Kurdish anti-Syrian government activists parade the streets in Derik, near al-Malikiyah, on November 15, 2012. Syria's Kurds are battling jihadist fighters in northern Syria in a bid to protect and even extend the long-sought autonomy they have gained since the country's conflict begin, experts say.AFP/File
Kurdish opposition fighters attend a ceremony on July 18, 2013 in the northern Syrian border village of al Qamishli. Syria's Kurds are battling jihadist fighters in northern Syria in a bid to protect and even extend the long-sought autonomy they have gained since the country's conflict begin, experts say.AFP/File
A Syrian Kurdish refugee from the Sheikh Maqsud district of the Syrian city of Aleppo prepares tea in a yard beside a school used as a refugee camp in the northern city of Afrin on April 9, 2013. Syria's Kurds are battling jihadist fighters in northern Syria in a bid to protect and even extend the long-sought autonomy they have gained since the country's conflict begin, experts say.AFP/FIle
BEIRUT (AFP) – Syria's Kurds are battling jihadist fighters in northern Syria in a bid to protect and even extend the long-sought autonomy they have gained since the country's conflict begin, experts say.
This week alone, at least 29 jihadist and Kurdish fighters have been killed in two days of fighting in the Ras al-Ain area of Hasakeh province in northeastern Syria.
The clashes ended with Kurdish forces pushing fighters from the Al-Qaeda-affiliated Al-Nusra Front and the Islamic State of Iraq and the Levant (ISIS) out of Ras al-Ain and the nearby border crossing with Turkey.
Since the beginning of the Syrian uprising, the country's Kurds have walked a fine line, seeking to antagonise neither the regime nor the rebels, focusing instead on building an autonomous region.
"The Kurds are pursuing their own interests, eliminating the obstacles to the establishment of a proto-state entity in the north of Syria," according to Thomas Pierret, an expert on Syria and Islamist movements.
"The jihadists are one of the primary obstacles.
"The Kurds are taking advantage of a moment that is proving unfavourable for the jihadists, particularly with the growing hostility towards them on the part of the Free Syrian Army and much of the local population," added Pierret, a lecturer at the University of Edinburgh.
For weeks now, residents of towns across rebel-held areas have been protesting against what they see as abuses and heavy-handed behaviour by the jihadists.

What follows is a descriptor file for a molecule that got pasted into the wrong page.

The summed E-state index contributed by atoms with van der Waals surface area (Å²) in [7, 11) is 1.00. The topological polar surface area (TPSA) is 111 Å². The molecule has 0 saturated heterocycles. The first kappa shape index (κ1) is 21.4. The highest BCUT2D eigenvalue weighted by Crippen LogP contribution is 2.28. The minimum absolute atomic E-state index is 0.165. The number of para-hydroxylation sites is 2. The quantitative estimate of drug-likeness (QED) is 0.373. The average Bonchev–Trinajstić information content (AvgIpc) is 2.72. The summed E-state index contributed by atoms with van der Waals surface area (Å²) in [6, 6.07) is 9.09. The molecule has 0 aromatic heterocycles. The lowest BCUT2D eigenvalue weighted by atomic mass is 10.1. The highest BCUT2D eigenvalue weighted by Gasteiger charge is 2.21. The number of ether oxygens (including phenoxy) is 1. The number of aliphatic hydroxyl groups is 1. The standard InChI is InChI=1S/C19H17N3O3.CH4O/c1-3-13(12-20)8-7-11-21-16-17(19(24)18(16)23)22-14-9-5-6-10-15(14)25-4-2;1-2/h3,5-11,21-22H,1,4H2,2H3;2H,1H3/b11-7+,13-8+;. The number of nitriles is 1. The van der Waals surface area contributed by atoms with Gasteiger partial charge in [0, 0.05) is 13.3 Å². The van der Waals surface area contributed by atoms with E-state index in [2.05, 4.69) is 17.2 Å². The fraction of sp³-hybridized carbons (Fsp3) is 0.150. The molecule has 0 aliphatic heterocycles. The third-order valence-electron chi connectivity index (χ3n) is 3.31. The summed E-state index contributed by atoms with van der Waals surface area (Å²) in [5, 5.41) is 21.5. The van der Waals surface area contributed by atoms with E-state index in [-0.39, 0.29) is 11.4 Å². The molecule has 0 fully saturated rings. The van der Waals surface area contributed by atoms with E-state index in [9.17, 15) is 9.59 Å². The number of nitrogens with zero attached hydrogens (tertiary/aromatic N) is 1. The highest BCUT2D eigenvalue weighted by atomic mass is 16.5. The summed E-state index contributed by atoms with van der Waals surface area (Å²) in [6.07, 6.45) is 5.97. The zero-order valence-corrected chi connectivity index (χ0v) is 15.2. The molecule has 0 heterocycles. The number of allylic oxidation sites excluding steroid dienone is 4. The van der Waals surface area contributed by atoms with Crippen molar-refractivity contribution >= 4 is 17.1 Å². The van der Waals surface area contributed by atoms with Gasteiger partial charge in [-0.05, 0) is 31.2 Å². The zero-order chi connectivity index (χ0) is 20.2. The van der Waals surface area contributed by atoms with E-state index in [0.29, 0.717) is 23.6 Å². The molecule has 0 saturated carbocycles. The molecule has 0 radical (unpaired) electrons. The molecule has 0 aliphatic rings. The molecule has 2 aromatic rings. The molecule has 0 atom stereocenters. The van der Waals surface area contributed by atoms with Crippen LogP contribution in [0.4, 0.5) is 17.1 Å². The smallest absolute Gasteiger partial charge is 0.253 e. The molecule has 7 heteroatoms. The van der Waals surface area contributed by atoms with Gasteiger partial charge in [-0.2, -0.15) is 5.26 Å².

Non-jihadist fighters have also engaged in clashes with members of the two groups in several areas.
But the clashes with the Kurds are tied to that community's specific ambitions and ideology, experts say.
Charles Lister, an analyst at IHS Jane's Terrorism and Insurgency Centre, pointed out that the fighting in Ras al-Ain came shortly before a July 19 date set by the PYD Kurdish party for a declaration of autonomy over several parts of northern Syria.
The clashes also come around a year after the withdrawal of regime forces from the area, which allowed the PYD and its armed wing, the YPG, to take control of majority Kurdish areas.
The PYD is regarded as the Syrian branch of the Kurdistan Worker's Party (PKK), which Turkey and several other nations regard as a "terrorist organisation".
"The recent clashes are a result of competition for territorial control and also a clash over two competing ideologies," Lister told AFP, pointing to the secular mores espoused by Syria's Kurds.
"An intent to declare Kurdish autonomy in 'liberated' areas of northern Syria will have rung alarm bells in Islamist militants' heads," he said.
Hasakeh "has become more valuable for militants, particularly jihadists who can use its isolated position as a safe haven, and seek to control and benefit from its oilfields," he added.
The growing presence of hardline jihadist groups such as Al-Nusra and ISIS, and their attempts to establish strongholds in northern Syria, jolted the Kurdish community, according to Faruq Haji Mustafa, a Syrian Kurdish writer and analyst.
"Statements by Islamists saying they wanted to create a state in the north of Syria terrified the Kurds, which is why they were ready to fight and to protect their oilfields from outsiders," he said.
The Kurds and the jihadists "are ideologically incompatible, cater to different constituencies, and have opposing political goals, so relations are already bad across the board," added Middle East expert Aron Lund.
Kurds account for around 15 percent of Syria's population, and are largely concentrated in the north.
Like the Kurdish community in Iraq, they have been able to take advantage of the breakdown in the central authority in Syria to exert a long-sought autonomy in areas where they constitute a majority.
It remains to be seen whether the clashes in Hasakeh could spread to other Kurdish regions, including in Aleppo province, and whether non-jihadist rebels might be drawn in.
Mainstream rebel groups are increasingly uncomfortable with their jihadist counterparts, but have also been angered by a lack of explicit Kurdish support for the uprising.
Lund noted that opposition and Free Syrian Army chiefs have sought to distance themselves from the fighting.
"They basically deplored the clashes and told FSA fighters to keep out of it... but whether groups on the ground care, that's another matter."